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Brunel’s atmospheric railway was one of the most visionary engineering projects of 19-th century England

Stefan Andrews

In a 2002 public television poll conducted by the BBC to select the 100 Greatest Britons of all times, the name of Isambard Kingdom Brunel found itself at the second position, right behind Winston Churchill.

This should come as no surprise at all for Brunel is appraised as “one of the 19-th century engineering giants”, as well as an icon of the Industrial Revolution. The renowned English mechanical and civil engineer changed the face of the English landscape with his mesmerizing designs and ingenious constructions.

 

Isambard Kingdom Brunel against the launching chains of the SS Great Eastern at Millwall in 1857, photo by Robert Howlett (1831–1858)

Brunel worked on dockyards, and also did a series of steamships, including the first propeller-driven transatlantic steamships; the bridges and tunnels he built are still in use across Britain, and the Great Western Railway linked London with the Midlands, the southwest, and west of England, and most of Wales, too. More or less, his output gave a new face to public transport and promoted engineering as an individual branch.

Some of his projects were also futuristic, such as the “atmospheric caper.” Though the project was put to halt and was never completed successfully, it demonstrated an intriguing use of revolutionary technological innovations.  Brunel’s “atmospheric caper” was supposed to be an extension of the Great Western Railway southward from Exeter towards Plymouth. Instead of locomotives, the design proposed trains be moved by Clegg and Samuda’s patented system of atmospheric vacuum traction, while stationary pumps would suck air from a pipe placed in the center of the track. Work started and a section running from Exter to then-Newton (present Newton Abbot) was completed on this principle; trains were able to move at approximately 68 miles per hour. The distinctive pumping stations were situated at each second mile.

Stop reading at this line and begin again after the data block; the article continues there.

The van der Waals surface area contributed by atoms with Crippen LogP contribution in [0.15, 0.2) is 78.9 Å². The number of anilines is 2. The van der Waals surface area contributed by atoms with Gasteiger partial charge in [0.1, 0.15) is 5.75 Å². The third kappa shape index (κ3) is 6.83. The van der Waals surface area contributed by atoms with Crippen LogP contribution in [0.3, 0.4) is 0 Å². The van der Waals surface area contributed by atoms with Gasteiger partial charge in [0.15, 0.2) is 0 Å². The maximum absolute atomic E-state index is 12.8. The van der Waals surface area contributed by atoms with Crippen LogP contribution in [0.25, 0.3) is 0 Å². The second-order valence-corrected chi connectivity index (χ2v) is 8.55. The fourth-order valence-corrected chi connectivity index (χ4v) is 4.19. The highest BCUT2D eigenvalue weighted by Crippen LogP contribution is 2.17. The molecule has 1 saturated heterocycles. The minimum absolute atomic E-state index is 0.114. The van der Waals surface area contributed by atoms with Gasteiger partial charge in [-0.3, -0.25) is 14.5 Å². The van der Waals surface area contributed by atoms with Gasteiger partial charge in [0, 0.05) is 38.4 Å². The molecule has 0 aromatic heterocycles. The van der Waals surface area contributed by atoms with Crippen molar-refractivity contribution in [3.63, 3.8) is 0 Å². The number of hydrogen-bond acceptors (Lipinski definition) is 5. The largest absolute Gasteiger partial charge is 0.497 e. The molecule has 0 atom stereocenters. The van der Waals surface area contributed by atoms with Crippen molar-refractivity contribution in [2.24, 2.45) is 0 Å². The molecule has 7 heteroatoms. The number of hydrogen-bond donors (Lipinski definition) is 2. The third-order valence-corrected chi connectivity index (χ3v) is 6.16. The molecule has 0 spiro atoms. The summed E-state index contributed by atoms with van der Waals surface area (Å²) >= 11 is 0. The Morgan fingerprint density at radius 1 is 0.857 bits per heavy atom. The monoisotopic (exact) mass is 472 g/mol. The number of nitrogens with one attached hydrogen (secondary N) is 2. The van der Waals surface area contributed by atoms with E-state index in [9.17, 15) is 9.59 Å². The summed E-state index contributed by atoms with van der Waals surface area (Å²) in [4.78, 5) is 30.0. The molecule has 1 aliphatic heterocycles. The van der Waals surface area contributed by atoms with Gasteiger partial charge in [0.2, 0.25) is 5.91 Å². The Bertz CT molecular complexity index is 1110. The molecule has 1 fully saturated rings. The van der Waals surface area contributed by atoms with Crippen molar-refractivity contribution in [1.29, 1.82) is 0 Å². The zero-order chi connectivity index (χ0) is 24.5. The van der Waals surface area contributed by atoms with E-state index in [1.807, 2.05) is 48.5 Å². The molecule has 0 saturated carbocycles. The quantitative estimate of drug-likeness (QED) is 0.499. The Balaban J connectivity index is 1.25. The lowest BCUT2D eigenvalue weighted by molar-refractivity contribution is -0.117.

A reconstruction of Brunel’s atmospheric railway, using a segment of the original piping at Didcot Railway Centre photo credit

Nevertheless, the winter of 1847 did not go well for this project. The atmospheric railway required the use of leather-made flaps to seal vacuum pipes, while natural oils were drawn out of the leather by the vacuum. This made the leather exposed to water, causing it to rot and break the fibers once it froze during the winter months. It needed to be kept agile with tallow, something that rats love to pick at.

The flaps were eaten, and that severely jeopardized the whole project. The vacuum operation lasted less than a year, from September 1847, when experiment service had begun, until the end of summer 1848. Another serious problem about this mega project was the deterioration of the valve caused by tanning and iron oxide. The valve had begun to shred, and the estimated replacement costs were as high as £25,000, a sum of money which was unimaginable.

 

A section of the actual pipe in the Swindon Steam Railway Museum

These challenges foretold that such project was “ahead its time,” and it was way too expensive to undergo any improvisations. Brunel eventually stopped struggling further and called it a day. Remnants of the visionary 19-th century construction project are still visible. A number of South Devon Railway engine houses used at that time are well kept, some being listed as monuments. A section of the pipe is also preserved at the Didcot Railway Center; a former Great Western Railway engine shed and locomotive stabling point that has been turned into a railway museum and a preservation engineering place.

Read another story from us: Before the 16-th century, Tinsel was used for decorating sculptures rather than Christmas trees

Undoubtedly, projects for better and faster transport systems have been around long before the days of Elon Musk.

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